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TIFF Report: Evolution

Who’s in it: Max Brebant, Roxane Duran, Julie-Marie Parmentier

Who’s behind it: Written and directed by Lucile Hadzihalilovic, co-written by Alanté Kavaïté, Geoff Cox

Who’ll love it: Fans of dreamy, poetic art cinema, who also have a high tolerance for unexpected horror flourishes.

What it’s about: On an isolated island that appears to be populated by young boys, their mothers, and no one else, 10-year-old Nicolas discovers a dead body while swimming one afternoon. He attempts to spread the word, but this gets him nowhere. Before long, he finds himself in a facility with several of his peers, all of whom are subjected to bizarre medical experiments. While Nicolas grows suspicious of his mother, this does little to curtail these increasingly invasive and elaborate procedures. Eventually, he makes a discovery that confirms something is very amiss—and learns the real intention of those mysterious experiments.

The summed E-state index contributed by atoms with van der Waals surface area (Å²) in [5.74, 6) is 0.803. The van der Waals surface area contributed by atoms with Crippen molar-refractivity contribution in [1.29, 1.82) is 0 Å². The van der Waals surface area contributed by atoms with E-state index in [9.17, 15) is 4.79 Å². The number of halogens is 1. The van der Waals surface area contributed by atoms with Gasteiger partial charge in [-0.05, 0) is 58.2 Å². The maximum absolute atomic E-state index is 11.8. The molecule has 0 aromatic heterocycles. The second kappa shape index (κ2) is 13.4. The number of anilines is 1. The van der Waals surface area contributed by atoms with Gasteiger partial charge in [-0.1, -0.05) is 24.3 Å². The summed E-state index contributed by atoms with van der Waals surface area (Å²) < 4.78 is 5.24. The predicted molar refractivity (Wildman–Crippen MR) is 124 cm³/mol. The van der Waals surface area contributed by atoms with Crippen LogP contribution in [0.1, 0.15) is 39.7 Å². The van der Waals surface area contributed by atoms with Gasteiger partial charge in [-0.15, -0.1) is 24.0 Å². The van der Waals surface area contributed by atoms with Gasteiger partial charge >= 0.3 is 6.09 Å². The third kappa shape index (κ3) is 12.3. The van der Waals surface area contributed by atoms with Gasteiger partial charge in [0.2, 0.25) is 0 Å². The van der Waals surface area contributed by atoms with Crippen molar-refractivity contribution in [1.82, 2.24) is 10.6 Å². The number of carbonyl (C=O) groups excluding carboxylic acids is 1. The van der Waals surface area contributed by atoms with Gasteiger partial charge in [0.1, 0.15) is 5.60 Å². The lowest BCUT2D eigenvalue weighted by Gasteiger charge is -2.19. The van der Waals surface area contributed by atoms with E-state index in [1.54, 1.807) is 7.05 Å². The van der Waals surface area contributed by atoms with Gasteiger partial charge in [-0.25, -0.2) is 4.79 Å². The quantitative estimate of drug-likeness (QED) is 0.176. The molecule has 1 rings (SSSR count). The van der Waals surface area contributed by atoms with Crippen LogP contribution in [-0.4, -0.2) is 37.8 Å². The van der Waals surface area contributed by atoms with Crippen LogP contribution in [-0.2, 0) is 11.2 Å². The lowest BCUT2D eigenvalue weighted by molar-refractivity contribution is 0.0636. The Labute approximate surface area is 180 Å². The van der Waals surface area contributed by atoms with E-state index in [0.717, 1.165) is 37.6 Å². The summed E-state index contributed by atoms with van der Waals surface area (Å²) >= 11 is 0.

Why you should see it: For its first two thirds, Evolution is art cinema of the highest order, with just about every shot lit (or underlit) to photographic perfection. Even as the young male characters find themselves in increasingly disturbing territory, the film maintains an enigmatic, poetic grip on the audience. While aspects of this continue until the very end, co-writer-director Lucile Hadzihalilovic eventually makes some not-entirely-successful detours into B-movie body horror. These choices undermine the film’s tastefully elusive vision, but also make this an even more singular experience. Due to its challenging marriage of sensibilities, Evolution is unlikely to get much of a release in North America, but if you get the chance to see it on the big screen, don’t miss it. Hadzihalilovic’s risks don’t all hit the bull’s eye, but this is a daring, often masterful film—and one of the standouts of TIFF 2015.

When you can see it: Sunday, September 20 at 8:30pm (TIFF Bell Lightbox Cinema 2). Tickets available here.

Watch a brief teaser here.